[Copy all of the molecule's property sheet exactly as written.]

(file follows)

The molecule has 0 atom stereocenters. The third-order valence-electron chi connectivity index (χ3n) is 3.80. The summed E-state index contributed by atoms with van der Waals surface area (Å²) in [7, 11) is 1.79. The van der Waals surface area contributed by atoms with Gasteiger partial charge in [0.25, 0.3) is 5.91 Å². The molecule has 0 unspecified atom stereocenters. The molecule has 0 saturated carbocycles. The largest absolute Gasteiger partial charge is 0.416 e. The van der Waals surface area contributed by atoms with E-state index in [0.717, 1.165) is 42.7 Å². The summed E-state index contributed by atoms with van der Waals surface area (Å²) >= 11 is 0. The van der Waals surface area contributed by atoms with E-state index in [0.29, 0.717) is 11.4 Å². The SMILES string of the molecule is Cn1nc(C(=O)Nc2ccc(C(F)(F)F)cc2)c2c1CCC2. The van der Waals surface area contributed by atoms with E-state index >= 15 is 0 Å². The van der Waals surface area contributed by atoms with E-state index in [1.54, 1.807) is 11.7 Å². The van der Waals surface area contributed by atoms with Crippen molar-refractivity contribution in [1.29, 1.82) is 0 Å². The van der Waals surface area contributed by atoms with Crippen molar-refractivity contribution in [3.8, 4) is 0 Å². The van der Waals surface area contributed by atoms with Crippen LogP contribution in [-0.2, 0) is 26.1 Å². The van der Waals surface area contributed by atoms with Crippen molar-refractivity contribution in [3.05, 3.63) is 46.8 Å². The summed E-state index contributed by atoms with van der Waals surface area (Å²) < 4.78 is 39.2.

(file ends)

The molecule has 0 atom stereocenters. The third-order valence-electron chi connectivity index (χ3n) is 3.80. The summed E-state index contributed by atoms with van der Waals surface area (Å²) in [7, 11) is 1.79. The van der Waals surface area contributed by atoms with Gasteiger partial charge in [0.25, 0.3) is 5.91 Å². The molecule has 0 unspecified atom stereocenters. The molecule has 0 saturated carbocycles. The largest absolute Gasteiger partial charge is 0.416 e. The van der Waals surface area contributed by atoms with E-state index in [0.717, 1.165) is 42.7 Å². The summed E-state index contributed by atoms with van der Waals surface area (Å²) >= 11 is 0. The van der Waals surface area contributed by atoms with E-state index in [0.29, 0.717) is 11.4 Å². The SMILES string of the molecule is Cn1nc(C(=O)Nc2ccc(C(F)(F)F)cc2)c2c1CCC2. The van der Waals surface area contributed by atoms with E-state index >= 15 is 0 Å². The van der Waals surface area contributed by atoms with E-state index in [1.54, 1.807) is 11.7 Å². The van der Waals surface area contributed by atoms with Crippen molar-refractivity contribution in [1.29, 1.82) is 0 Å². The van der Waals surface area contributed by atoms with Crippen molar-refractivity contribution in [3.8, 4) is 0 Å². The van der Waals surface area contributed by atoms with Crippen LogP contribution in [-0.2, 0) is 26.1 Å². The van der Waals surface area contributed by atoms with Crippen molar-refractivity contribution in [3.05, 3.63) is 46.8 Å². The summed E-state index contributed by atoms with van der Waals surface area (Å²) < 4.78 is 39.2.